The latency of neural responses in the visual cortex changes systematically across the lifespan. Here, we test the hypothesis that development of visual white matter pathways mediates maturational changes in the latency of visual signals. Thirty-eight children participated in a cross-sectional study including diffusion magnetic resonance imaging (MRI) and magnetoencephalography (MEG) sessions. During the MEG acquisition, participants performed a lexical decision and a fixation task on words presented at varying levels of contrast and noise. For all stimuli and tasks, early evoked fields were observed around 100 ms after stimulus onset (M100), with slower and lower amplitude responses for low as compared to high contrast stimuli. The optic radiations and optic tracts were identified in each individual's brain based on diffusion MRI tractography. The diffusion properties of the optic radiations predicted M100 responses, especially for high contrast stimuli. Higher optic radiation fractional anisotropy (FA) values were associated with faster and larger M100 responses. Over this developmental window, the M100 responses to high contrast stimuli became faster with age and the optic radiation FA mediated this effect. These findings suggest that the maturation of the optic radiations over childhood accounts for individual variations observed in the developmental trajectory of visual cortex responses.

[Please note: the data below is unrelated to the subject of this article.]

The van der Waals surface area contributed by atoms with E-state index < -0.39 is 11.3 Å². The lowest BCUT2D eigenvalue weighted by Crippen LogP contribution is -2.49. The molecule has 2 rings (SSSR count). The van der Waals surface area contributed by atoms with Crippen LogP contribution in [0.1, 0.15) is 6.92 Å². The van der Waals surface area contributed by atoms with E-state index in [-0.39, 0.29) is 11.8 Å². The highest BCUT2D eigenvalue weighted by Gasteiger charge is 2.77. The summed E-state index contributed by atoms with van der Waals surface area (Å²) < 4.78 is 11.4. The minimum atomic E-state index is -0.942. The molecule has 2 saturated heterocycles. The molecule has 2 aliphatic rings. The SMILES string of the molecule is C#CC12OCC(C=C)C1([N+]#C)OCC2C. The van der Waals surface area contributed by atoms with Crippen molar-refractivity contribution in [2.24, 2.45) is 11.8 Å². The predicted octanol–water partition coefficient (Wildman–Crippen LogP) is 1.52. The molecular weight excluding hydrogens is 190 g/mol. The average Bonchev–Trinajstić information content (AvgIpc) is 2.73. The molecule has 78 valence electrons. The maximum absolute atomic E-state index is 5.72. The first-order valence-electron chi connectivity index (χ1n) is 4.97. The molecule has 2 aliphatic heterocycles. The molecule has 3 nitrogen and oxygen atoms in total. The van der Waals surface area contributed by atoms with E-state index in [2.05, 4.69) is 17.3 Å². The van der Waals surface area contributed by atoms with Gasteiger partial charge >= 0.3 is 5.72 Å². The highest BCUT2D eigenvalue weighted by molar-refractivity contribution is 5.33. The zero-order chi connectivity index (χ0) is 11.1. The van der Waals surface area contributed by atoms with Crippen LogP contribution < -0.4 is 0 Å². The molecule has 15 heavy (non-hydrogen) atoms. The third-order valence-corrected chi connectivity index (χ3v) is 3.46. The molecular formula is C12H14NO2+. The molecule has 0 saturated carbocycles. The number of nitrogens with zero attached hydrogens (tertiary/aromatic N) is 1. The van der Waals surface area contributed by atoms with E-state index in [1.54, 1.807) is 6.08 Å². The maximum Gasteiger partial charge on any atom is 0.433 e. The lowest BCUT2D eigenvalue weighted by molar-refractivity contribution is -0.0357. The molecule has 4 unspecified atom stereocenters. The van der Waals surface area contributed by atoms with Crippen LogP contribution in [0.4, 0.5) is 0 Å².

Keywords: MEG; childhood; diffusion MRI; tractography; visual system.
© 2021 The Authors. Human Brain Mapping published by Wiley Periodicals LLC.